In situ hybridization
Ten micrometer-thick horizontal cryosections were thaw-mounted onto Superfrost Plus slide glasses (Thermo). Pretreatment of sections, probe hybridization, and stringent washing were performed as described , except omitting Proteinase K digestion. After stringent washing at 65 °C, sections were blocked in 1% blocking reagent (Roche) in PBS for 1 h. The slides were then incubated at 37 °C for 2 h with sheep anti-DIG Fab fragments conjugated with alkaline phosphatase (Roche), dilution 1:500 in blocking solution. After washing 3 times in PBS, hybridized probes were visualized by enzymatic reaction with NBT-BCIP (Roche). After evaluating the success of the staining, slides were washed 2 times in PBS for 5 mins each, mounted with VectaMount (Vector Laboratories, Burlingame, CA, USA) and photographed with a wide field microscope (Keyence BZ-9000). In case of the two-color double in situ hybridization, probes for OlfCg1 and OlfCu1 were labeled with dig and flu antigen respectively and similar in situ conditions were applied as described above except the detection steps. OlfCg1 probe was detected with anti-dig conjugated with alkaline phosphate, followed by HNPP detection method (Sigma Aldrich) whereas the OlfCu1 probe was detected by peroxidase labeled anti-flu antibody, followed by treatment with biotin-tyramide. Biotin was detected with Alexa-488 conjugated streptavidin.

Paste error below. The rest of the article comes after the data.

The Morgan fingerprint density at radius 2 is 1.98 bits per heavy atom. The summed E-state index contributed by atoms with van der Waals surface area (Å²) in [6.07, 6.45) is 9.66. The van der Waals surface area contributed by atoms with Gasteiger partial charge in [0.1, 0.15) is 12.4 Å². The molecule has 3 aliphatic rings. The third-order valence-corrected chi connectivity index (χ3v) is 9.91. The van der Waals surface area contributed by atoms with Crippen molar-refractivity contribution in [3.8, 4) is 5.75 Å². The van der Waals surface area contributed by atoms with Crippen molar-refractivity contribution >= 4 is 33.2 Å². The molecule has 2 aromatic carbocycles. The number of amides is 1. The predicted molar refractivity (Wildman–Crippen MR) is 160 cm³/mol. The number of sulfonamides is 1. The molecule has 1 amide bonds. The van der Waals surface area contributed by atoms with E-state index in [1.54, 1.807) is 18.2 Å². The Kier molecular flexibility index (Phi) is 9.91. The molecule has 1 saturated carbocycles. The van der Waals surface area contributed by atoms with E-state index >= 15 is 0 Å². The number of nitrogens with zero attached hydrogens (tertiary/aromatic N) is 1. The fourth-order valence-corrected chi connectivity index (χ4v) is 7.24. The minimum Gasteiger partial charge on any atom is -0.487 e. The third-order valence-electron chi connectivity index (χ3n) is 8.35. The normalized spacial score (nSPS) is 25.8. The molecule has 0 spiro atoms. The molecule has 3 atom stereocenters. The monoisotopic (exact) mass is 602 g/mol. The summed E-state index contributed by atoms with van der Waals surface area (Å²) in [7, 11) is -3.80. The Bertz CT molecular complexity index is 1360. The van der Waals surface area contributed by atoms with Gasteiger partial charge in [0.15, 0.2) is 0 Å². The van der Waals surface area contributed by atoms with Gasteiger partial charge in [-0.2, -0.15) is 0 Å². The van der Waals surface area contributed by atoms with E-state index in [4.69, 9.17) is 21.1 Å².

Measurement and analysis of spatial coordinates